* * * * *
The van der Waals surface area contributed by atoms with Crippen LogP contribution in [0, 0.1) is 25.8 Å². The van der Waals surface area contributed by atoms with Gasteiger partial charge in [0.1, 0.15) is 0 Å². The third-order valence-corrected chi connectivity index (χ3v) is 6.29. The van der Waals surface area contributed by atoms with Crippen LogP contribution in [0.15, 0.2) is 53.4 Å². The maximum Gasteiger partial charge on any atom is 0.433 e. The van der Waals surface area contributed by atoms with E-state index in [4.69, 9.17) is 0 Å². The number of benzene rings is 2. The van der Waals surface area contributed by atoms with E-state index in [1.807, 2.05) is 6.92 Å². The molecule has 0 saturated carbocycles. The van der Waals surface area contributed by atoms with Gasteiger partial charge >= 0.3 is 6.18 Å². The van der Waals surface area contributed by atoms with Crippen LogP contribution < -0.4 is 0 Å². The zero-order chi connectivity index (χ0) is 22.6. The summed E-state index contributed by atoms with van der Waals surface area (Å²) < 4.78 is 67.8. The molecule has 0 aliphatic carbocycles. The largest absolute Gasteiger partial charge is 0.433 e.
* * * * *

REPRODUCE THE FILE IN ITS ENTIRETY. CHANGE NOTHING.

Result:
The van der Waals surface area contributed by atoms with Crippen LogP contribution in [0, 0.1) is 25.8 Å². The van der Waals surface area contributed by atoms with Gasteiger partial charge in [0.1, 0.15) is 0 Å². The third-order valence-corrected chi connectivity index (χ3v) is 6.29. The van der Waals surface area contributed by atoms with Crippen LogP contribution in [0.15, 0.2) is 53.4 Å². The maximum Gasteiger partial charge on any atom is 0.433 e. The van der Waals surface area contributed by atoms with E-state index in [4.69, 9.17) is 0 Å². The number of benzene rings is 2. The van der Waals surface area contributed by atoms with E-state index in [1.807, 2.05) is 6.92 Å². The molecule has 0 saturated carbocycles. The van der Waals surface area contributed by atoms with Gasteiger partial charge >= 0.3 is 6.18 Å². The van der Waals surface area contributed by atoms with Crippen LogP contribution < -0.4 is 0 Å². The zero-order chi connectivity index (χ0) is 22.6. The summed E-state index contributed by atoms with van der Waals surface area (Å²) < 4.78 is 67.8. The molecule has 0 aliphatic carbocycles. The largest absolute Gasteiger partial charge is 0.433 e.